I left the house for the first time nine days after the operation, just for a little trip to the supermarket, but built up from there and two weeks later I was back to my normal length walk, although not up to my usual speed. That doesn’t worry me, I’m walking at Challenge speed, so this is a good thing!

I have my Challenge main meals from mountaintrails.org.uk as usual, the main snack items are stashed in the cupboard, I have all my maps, new socks and new Meindl Bhutan boots being gradually worn in (gradually ‘cos I don’t want to get them dirty, they don’t really need worn in!) I’ve done all my print outs, laminated my route sheet, booked the only B&B of the trip and booked my seat on the bus.

All I need to do is pack.

So, on the whole, preparation for the Challenge is going well, all things considered.

Friday, 3 March 2017

There has been walking, just not a lot…

Laura and I have enjoyed a couple of local walks lately that have been repeats of local walks. We were more focussed on the chatting and lunch than having adventures. We repeated a recent walk at Logie Steading before Christmas, then did a longer walk from my front door before she went on her travels again. Both walks were lovely, despite being somewhat familiar to us.

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Logie’s rare breed cattle, feeling a little itchy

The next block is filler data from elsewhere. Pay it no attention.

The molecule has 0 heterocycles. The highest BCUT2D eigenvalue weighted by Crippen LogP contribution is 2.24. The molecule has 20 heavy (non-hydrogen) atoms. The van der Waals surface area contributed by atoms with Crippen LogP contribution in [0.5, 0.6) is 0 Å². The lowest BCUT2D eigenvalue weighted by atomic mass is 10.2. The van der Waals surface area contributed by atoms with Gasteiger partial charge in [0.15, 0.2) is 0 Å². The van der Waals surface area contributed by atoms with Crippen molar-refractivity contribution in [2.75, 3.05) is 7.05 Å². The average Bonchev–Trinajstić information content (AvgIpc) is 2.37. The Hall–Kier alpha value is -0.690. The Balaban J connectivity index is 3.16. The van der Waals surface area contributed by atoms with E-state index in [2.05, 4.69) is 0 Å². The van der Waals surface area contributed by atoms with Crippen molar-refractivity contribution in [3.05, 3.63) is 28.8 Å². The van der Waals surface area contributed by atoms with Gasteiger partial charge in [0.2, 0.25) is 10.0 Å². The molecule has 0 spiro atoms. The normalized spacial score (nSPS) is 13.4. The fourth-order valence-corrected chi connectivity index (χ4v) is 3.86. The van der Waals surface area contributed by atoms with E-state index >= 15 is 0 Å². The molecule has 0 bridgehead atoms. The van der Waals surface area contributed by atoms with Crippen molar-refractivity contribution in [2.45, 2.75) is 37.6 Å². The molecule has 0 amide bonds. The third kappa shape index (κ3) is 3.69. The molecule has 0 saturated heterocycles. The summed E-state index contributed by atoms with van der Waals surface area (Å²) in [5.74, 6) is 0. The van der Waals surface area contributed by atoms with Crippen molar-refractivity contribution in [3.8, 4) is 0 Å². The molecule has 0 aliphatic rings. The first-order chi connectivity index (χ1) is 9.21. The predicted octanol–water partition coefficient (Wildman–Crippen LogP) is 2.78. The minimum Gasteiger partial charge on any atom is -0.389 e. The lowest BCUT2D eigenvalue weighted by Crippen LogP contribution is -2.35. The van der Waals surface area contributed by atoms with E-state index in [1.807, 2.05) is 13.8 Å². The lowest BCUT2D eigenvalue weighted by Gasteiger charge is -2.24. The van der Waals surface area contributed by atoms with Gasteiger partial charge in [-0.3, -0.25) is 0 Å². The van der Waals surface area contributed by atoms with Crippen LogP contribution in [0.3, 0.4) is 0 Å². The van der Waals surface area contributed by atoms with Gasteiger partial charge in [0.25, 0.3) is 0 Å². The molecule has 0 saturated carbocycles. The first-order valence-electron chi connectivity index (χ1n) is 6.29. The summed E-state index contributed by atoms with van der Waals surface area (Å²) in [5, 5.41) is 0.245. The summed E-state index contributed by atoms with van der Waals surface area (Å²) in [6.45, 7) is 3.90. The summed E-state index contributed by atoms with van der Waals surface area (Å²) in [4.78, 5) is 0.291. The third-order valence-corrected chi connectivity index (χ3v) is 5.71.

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Happened across a stag!!

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Reflections

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‘The Castle’

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Hellooo!!

5.93 miles 711 ft total ascent

9.65 miles 647 ft total ascent

Mick and Gayle have been for a visit, primarily to introduce Bertie to us. He is very smart and I am quite smitten!

There was walking too, both from my front door. I have taken M&G onto Altyre Estate before, but not since we moved into town. I chose to take them on one of the longer walks that I do from my door, some parts of which they were vaguely familiar with but we had a lovely day and a good news phone call at lunch time, so we were all quite happy.

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Gayle, taking advantage of my Photograph Rock…

9.28 miles 602 ft total ascent

And it was all lovely!!! Thank you.

Saturday, 31 December 2016